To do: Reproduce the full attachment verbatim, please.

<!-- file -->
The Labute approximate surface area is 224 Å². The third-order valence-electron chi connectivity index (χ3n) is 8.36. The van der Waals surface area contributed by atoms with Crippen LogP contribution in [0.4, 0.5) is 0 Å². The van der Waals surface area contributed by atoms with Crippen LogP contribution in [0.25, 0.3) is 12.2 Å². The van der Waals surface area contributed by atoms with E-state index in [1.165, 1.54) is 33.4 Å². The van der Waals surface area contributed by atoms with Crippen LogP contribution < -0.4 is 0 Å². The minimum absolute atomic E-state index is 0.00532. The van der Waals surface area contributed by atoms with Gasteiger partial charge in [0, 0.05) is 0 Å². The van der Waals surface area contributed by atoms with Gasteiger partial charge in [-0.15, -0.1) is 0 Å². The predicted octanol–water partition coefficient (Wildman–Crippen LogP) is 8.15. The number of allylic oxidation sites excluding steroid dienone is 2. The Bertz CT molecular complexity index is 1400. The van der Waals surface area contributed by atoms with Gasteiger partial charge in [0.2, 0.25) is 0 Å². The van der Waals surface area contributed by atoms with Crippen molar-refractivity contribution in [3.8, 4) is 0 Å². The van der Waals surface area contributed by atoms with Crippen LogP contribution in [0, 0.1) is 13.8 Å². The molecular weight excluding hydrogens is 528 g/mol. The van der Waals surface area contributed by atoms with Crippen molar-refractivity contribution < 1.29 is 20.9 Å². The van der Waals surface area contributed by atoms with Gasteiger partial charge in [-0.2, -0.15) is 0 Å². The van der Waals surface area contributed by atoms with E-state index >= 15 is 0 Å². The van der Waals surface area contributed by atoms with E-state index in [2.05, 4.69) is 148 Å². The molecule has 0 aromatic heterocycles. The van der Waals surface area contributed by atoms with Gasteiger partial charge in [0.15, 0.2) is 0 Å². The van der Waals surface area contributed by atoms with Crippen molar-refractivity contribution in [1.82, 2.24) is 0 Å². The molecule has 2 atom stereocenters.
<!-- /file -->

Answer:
The Labute approximate surface area is 224 Å². The third-order valence-electron chi connectivity index (χ3n) is 8.36. The van der Waals surface area contributed by atoms with Crippen LogP contribution in [0.4, 0.5) is 0 Å². The van der Waals surface area contributed by atoms with Crippen LogP contribution in [0.25, 0.3) is 12.2 Å². The van der Waals surface area contributed by atoms with E-state index in [1.165, 1.54) is 33.4 Å². The van der Waals surface area contributed by atoms with Crippen LogP contribution < -0.4 is 0 Å². The minimum absolute atomic E-state index is 0.00532. The van der Waals surface area contributed by atoms with Gasteiger partial charge in [0, 0.05) is 0 Å². The van der Waals surface area contributed by atoms with Gasteiger partial charge in [-0.15, -0.1) is 0 Å². The predicted octanol–water partition coefficient (Wildman–Crippen LogP) is 8.15. The number of allylic oxidation sites excluding steroid dienone is 2. The Bertz CT molecular complexity index is 1400. The van der Waals surface area contributed by atoms with Gasteiger partial charge in [0.2, 0.25) is 0 Å². The van der Waals surface area contributed by atoms with Crippen molar-refractivity contribution in [3.8, 4) is 0 Å². The van der Waals surface area contributed by atoms with Crippen LogP contribution in [0, 0.1) is 13.8 Å². The molecular weight excluding hydrogens is 528 g/mol. The van der Waals surface area contributed by atoms with Crippen molar-refractivity contribution < 1.29 is 20.9 Å². The van der Waals surface area contributed by atoms with Gasteiger partial charge in [-0.2, -0.15) is 0 Å². The van der Waals surface area contributed by atoms with E-state index >= 15 is 0 Å². The van der Waals surface area contributed by atoms with E-state index in [2.05, 4.69) is 148 Å². The molecule has 0 aromatic heterocycles. The van der Waals surface area contributed by atoms with Gasteiger partial charge in [0.15, 0.2) is 0 Å². The van der Waals surface area contributed by atoms with Crippen molar-refractivity contribution in [1.82, 2.24) is 0 Å². The molecule has 2 atom stereocenters.